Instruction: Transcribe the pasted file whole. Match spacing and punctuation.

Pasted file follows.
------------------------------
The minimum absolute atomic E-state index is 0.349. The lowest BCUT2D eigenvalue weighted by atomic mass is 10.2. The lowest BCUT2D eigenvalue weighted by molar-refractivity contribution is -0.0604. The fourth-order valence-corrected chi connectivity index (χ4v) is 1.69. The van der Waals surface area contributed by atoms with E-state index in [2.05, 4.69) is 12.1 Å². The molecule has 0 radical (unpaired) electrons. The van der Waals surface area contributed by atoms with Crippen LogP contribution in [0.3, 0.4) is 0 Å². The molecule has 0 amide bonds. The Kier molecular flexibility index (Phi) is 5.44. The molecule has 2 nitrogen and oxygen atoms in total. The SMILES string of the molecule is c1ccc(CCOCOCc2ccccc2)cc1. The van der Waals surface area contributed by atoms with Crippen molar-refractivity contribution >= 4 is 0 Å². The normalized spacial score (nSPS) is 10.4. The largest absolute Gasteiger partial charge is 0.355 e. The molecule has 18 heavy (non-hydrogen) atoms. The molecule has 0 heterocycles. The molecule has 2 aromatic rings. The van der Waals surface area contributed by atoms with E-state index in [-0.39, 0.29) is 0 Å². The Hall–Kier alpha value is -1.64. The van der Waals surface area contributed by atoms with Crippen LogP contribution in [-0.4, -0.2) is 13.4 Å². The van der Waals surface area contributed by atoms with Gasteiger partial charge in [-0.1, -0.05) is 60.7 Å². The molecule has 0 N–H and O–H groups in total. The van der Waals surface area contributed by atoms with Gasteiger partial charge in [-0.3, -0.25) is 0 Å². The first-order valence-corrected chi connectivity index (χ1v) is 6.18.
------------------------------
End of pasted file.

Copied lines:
The minimum absolute atomic E-state index is 0.349. The lowest BCUT2D eigenvalue weighted by atomic mass is 10.2. The lowest BCUT2D eigenvalue weighted by molar-refractivity contribution is -0.0604. The fourth-order valence-corrected chi connectivity index (χ4v) is 1.69. The van der Waals surface area contributed by atoms with E-state index in [2.05, 4.69) is 12.1 Å². The molecule has 0 radical (unpaired) electrons. The van der Waals surface area contributed by atoms with Crippen LogP contribution in [0.3, 0.4) is 0 Å². The molecule has 0 amide bonds. The Kier molecular flexibility index (Phi) is 5.44. The molecule has 2 nitrogen and oxygen atoms in total. The SMILES string of the molecule is c1ccc(CCOCOCc2ccccc2)cc1. The van der Waals surface area contributed by atoms with Crippen molar-refractivity contribution >= 4 is 0 Å². The normalized spacial score (nSPS) is 10.4. The largest absolute Gasteiger partial charge is 0.355 e. The molecule has 18 heavy (non-hydrogen) atoms. The molecule has 0 heterocycles. The molecule has 2 aromatic rings. The van der Waals surface area contributed by atoms with E-state index in [-0.39, 0.29) is 0 Å². The Hall–Kier alpha value is -1.64. The van der Waals surface area contributed by atoms with Crippen LogP contribution in [-0.4, -0.2) is 13.4 Å². The van der Waals surface area contributed by atoms with Gasteiger partial charge in [-0.1, -0.05) is 60.7 Å². The molecule has 0 N–H and O–H groups in total. The van der Waals surface area contributed by atoms with Gasteiger partial charge in [-0.3, -0.25) is 0 Å². The first-order valence-corrected chi connectivity index (χ1v) is 6.18.